What is Authorized Employee Representation?Sep 15, 2023
A proposed rule would enable third-party employee representatives — including union reps — to join OSHA inspections.
We knew it was coming. Earlier this year, the Occupational Safety and Health Administration (OSHA) announced its intentions to revive an unpopular, Obama-era enforcement policy known as the Fairfax Memo. This policy —implemented in 2013 through a memorandum by OSHA’s Deputy Assistant Secretary Richard E. Fairfax— had allowed a “worker advocate” (i.e., a “union representative”) to take part in inspections of nonunion workplaces.
Business groups immediately challenged the Fairfax memo and OSHA’s new authority to allow non–employee representatives to accompany their compliance officers in on-site inspections. It took several years of pushback from business organizations to change the policy. Eventually, in 2017 — after the National Federation of Independent Businesses (NFIB) successfully sued OSHA in federal district court — OSHA rescinded the memo and ended the practice. The NFIB claimed that the Fairfax Memo functioned as a new rule “adopted without notice or comment” and violated the Administrative Procedures Act of 1946. They also contended that 29 CFR 1903.8(c) clearly states that employee representatives must be employees (“shall be an employee(s) of the employer.”)
The court agreed, and the issue went away until late 2022 when OSHA announced their rulemaking intentions for 2023.
Come one, come all
OSHA’s Notice of Proposed Rulemaking (NPRM), published on August 29, 2023, seeks to clarify and formalize a common understanding of the people employees may authorize to represent them during an OSHA inspection. The proposed rule also gives OSHA’s compliance officers broad discretion in including a range of “outsiders” (non-employees) in an inspection if it “is reasonably necessary to the conduct of an effective and thorough physical inspection of the workplace.” OSHA explains that “reasonably necessary” means that third-party representatives must make a “positive contribution to a thorough and effective inspection.” It doesn’t get much broader than that.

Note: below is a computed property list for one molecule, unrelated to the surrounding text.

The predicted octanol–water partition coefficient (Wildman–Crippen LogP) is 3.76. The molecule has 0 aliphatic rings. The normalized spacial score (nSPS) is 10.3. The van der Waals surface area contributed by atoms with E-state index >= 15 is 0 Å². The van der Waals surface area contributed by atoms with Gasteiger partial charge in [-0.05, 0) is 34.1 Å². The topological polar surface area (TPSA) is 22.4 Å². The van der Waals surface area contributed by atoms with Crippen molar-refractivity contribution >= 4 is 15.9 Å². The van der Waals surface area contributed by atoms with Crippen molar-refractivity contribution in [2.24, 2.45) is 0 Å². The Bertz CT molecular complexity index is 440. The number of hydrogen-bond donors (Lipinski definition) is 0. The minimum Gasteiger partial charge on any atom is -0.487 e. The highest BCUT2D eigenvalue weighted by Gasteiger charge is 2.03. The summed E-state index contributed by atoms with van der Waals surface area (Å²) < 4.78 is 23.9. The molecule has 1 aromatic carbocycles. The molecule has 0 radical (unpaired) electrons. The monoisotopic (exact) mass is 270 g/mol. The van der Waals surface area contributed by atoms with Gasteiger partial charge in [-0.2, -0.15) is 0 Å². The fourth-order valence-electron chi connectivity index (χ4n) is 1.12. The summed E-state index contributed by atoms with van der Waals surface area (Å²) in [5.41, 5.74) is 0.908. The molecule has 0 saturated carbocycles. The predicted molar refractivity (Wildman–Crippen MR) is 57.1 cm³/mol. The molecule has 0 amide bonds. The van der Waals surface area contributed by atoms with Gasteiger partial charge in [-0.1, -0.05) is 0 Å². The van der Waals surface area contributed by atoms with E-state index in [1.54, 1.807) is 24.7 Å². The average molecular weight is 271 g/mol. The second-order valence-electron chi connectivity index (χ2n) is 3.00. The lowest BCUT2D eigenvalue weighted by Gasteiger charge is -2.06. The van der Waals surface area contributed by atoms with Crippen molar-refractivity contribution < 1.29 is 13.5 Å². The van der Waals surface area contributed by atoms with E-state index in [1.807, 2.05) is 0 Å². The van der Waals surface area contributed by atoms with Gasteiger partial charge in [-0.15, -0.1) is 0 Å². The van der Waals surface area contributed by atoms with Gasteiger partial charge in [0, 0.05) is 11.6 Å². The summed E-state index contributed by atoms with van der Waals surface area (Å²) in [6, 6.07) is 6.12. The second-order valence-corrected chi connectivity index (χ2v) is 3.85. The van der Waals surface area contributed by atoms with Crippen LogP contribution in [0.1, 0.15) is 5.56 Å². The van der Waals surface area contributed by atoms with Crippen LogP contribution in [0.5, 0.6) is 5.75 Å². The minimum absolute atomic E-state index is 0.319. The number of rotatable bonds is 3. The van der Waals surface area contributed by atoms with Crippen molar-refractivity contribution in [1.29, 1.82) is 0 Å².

Should the rule go into effect unchanged, all kinds of people could soon be permitted by employees to represent their interests and accompany an OSHA official on an inspection. Other than health and safety professionals, these individuals could include union representatives, bi-lingual language interpreters, experts on specialized equipment, and others — as long as they contribute positively to the inspection.
OSHA is seeking feedback from employers and other stakeholders regarding the new rule — particularly the regulation’s “reasonably necessary” requirement. Comments should be submitted by October 30, 2023, through the Federal e-Rulemaking Portal. Refer to Docket No. OSHA-2023-0008.
What employers can do
Given the employee-friendly, union-friendly tenor of the current administration — combined with low national unemployment numbers and positive financial growth across many industry sectors — employers should prepare themselves for increased union organizing and striking activity in the months ahead.
For any employer in a competitive job market, now is an excellent time to think about the quality of your communication with your current employees, and how you can make it better. Proactively review compensation packages. Make sure you have a functional and fair complaint resolution process in place. Get out there on the front lines and talk with your employees. What are they worried about?
Employers also have the Fourth Amendment right to refuse an on-site, walk-around inspection on any basis and require OSHA to get a warrant to conduct its inspection. Another possible action is to deny access only to the non-employee third party — if it is unclear why the third party is there — and tell any OSHA officials it’s okay for them to proceed. More than likely, OSHA will see this as “refusal of entry” and get a warrant anyway, but exercising this fundamental right can buy employers a little time if time is what they need.
Could this new rule, if enacted unchanged, force you to open up your workplace to third parties with uncertain legal and business intentions? If you have any questions or concerns — or have received a citation for any reason — don’t hesitate to contact Orr & Reno for assistance.
About the author: James F. Laboe